Goods & Services Tax (GST) is one of India’s biggest tax reforms since independence. It will subsume virtually all indirect taxes levied by state and central government and make a significant impact across industries. The need for GST has been felt since under the existing indirect tax structure 1) tax barriers have fragmented the Indian market 2) cascading effects of taxes on cost have made indigenous manufacture less attractive 3) complex multiple taxes have raised cost of compliance. The imminent implementation of GST is expected to result in greater transparency, an improved flow of credit and reduced trade barriers from a tax perspective.
Removal of tax barriers with seamless credit will make India a common market leading to economies of scale in production and efficiency in supply chain. Removal of cascading effect of taxes embedded in cost of production of goods and services will significantly reduce cost of indigenous goods and thus promote ‘Make in India’. Integration of existing multiple taxes into single GST will significantly reduce cost of tax compliance and transaction cost. A stable, transparent and predictable tax regime will encourage local and foreign investment in India creating significant job opportunities. Thus, it’s widely agreed that GST will usher in a series of changes to how businesses will operate and the retail industry will be no exception.
So, how will GST shape the retail industry?
Now, retail business in India is a key pillar of the economy, accounting for about 10% of GDP. The Indian retail market is estimated to be more than US$ 600 billion and one of the top five retail markets in the world by economic value. I think, the passage of GST is seen as a very favorable development by retailers headquartered in India and by global retailers considering expansion into India. The move is seen as business friendly and a step towards making it easier to do business in India. As the industry inches towards GST, there is an urgent need to re-evaluate the key strategic decisions that will be impacted on implementation of GST.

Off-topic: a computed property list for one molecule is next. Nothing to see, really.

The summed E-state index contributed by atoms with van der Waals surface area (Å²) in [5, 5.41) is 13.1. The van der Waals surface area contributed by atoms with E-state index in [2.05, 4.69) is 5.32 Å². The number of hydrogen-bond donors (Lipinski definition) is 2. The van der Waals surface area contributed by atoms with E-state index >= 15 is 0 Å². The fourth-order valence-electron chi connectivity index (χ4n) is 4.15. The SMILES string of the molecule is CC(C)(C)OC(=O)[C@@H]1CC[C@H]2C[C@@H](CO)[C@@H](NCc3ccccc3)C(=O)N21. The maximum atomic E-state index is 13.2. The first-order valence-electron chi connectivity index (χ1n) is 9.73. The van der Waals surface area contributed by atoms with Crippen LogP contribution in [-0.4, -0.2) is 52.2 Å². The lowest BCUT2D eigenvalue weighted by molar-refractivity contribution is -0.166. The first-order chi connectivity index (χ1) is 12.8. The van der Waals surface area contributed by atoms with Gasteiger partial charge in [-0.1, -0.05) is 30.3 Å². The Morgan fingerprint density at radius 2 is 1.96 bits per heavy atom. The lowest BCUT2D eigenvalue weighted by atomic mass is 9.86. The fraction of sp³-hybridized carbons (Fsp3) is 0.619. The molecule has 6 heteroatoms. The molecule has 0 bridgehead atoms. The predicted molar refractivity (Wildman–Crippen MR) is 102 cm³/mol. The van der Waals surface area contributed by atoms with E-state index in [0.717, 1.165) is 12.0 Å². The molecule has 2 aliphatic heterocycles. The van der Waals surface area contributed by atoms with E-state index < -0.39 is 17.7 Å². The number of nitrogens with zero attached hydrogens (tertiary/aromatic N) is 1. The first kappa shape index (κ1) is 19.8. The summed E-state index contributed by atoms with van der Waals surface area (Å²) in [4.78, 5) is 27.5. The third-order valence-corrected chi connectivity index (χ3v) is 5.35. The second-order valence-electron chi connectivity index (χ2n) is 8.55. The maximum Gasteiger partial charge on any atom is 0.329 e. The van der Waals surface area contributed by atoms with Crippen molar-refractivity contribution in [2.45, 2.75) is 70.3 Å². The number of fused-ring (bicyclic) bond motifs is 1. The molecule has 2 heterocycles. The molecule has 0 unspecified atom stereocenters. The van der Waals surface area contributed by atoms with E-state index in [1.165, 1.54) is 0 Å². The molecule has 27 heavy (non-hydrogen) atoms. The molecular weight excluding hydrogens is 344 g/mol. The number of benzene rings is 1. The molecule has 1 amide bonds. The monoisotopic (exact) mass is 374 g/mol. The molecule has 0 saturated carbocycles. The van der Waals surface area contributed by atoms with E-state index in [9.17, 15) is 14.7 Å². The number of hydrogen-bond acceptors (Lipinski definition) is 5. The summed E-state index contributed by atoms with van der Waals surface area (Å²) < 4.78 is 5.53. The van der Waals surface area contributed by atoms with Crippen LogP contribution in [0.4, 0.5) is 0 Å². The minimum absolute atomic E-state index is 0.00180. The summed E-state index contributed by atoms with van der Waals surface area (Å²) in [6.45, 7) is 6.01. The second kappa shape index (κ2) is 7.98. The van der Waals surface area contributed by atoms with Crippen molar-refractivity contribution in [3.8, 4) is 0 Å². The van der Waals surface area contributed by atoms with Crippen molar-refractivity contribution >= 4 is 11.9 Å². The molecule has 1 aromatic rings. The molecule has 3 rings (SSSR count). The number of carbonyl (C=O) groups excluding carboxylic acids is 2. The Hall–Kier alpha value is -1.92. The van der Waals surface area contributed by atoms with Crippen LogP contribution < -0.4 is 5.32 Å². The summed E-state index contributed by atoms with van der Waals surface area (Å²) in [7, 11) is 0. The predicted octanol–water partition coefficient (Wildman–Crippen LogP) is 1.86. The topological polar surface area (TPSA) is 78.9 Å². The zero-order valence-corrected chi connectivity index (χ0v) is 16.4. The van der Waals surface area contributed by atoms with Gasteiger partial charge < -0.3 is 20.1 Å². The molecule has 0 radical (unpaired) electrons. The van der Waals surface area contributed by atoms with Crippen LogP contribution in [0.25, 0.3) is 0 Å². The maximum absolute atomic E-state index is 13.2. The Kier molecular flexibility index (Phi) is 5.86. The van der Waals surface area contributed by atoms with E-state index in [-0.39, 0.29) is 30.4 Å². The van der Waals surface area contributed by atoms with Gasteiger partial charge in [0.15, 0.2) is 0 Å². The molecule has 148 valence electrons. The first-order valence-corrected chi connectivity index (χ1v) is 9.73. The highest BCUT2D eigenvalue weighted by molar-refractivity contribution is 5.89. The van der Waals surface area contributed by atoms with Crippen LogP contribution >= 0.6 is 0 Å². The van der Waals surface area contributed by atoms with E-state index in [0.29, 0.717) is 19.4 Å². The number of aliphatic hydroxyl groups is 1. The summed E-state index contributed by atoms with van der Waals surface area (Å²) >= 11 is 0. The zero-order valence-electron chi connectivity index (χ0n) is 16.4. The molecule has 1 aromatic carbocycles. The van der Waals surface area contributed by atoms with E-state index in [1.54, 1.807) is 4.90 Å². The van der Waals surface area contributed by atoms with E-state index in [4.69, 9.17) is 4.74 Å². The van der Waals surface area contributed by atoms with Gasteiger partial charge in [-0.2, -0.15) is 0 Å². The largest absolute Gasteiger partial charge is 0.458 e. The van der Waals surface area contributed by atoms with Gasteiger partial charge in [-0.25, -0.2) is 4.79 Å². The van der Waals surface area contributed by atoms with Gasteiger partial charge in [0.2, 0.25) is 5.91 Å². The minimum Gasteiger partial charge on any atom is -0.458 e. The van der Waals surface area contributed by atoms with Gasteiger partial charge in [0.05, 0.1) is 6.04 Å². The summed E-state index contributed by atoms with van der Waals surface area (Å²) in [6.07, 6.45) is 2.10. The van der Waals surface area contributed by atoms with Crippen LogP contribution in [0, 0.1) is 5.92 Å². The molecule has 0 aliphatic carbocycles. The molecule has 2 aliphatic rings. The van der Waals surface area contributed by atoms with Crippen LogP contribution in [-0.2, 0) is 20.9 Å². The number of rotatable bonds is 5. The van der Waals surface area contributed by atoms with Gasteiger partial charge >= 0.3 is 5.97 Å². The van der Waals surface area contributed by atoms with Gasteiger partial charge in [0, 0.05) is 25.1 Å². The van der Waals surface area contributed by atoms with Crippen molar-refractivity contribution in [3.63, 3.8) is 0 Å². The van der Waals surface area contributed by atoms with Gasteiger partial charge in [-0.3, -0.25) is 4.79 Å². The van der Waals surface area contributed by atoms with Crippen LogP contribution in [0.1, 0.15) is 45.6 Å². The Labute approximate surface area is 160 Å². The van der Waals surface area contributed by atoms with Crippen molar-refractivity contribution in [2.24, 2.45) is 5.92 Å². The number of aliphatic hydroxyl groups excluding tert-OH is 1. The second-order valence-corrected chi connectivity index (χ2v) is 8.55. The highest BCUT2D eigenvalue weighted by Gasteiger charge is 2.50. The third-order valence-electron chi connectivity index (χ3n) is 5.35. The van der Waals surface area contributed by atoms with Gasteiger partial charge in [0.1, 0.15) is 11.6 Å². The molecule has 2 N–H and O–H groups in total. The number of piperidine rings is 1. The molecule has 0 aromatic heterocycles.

Reduced taxes – In the current tax structure, most retail products are subject to 30% indirect taxes on an average. This includes excise duty, VAT, CST, service tax on warehousing, consulting and rent, Octroi and entry tax. The foremost impact of GST on retailers will be a significant reduction of the tax burden on retailers. GST will streamline everything into one single tax so that it will be easier for the retailer to understand the taxation and to pay it in one shot.
Seamless input tax credit – In the existing tax regime, input tax credit is available on VAT but not available on service tax and import duty. In the proposed GST system, there will be set off on taxation starting from producer’s point to the consumer point. GST will make an impact by eradicating the bucketing of taxes thereby reducing the total tax burden on the retail sector.
Increased supply chain efficiency – Since the retail business can be carried out in every state upon single registration, retailers will not have to maintain warehouses in every state and this will be very beneficial regarding cost to the retailer. The transportation industry will flourish as they will be able to carry more goods from one state to another. The lead time will also reduce in transporting goods as inter-state boundaries will become free-flowing. GST will help the retail sector become more efficient in their operations.
Tax on gifts and promotional items – In the new GST model, any supply without consideration will attract tax and therefore, everything will have to be accounted for. Retailers gave out gifts and promotional items with products as a part of their overall marketing strategy which till now used to be tax-free. However, when GST gets implemented, no such rule will be applicable and retails will have to pay taxed on gifts and promotional items therefore, letting them to re-think their promotional strategies.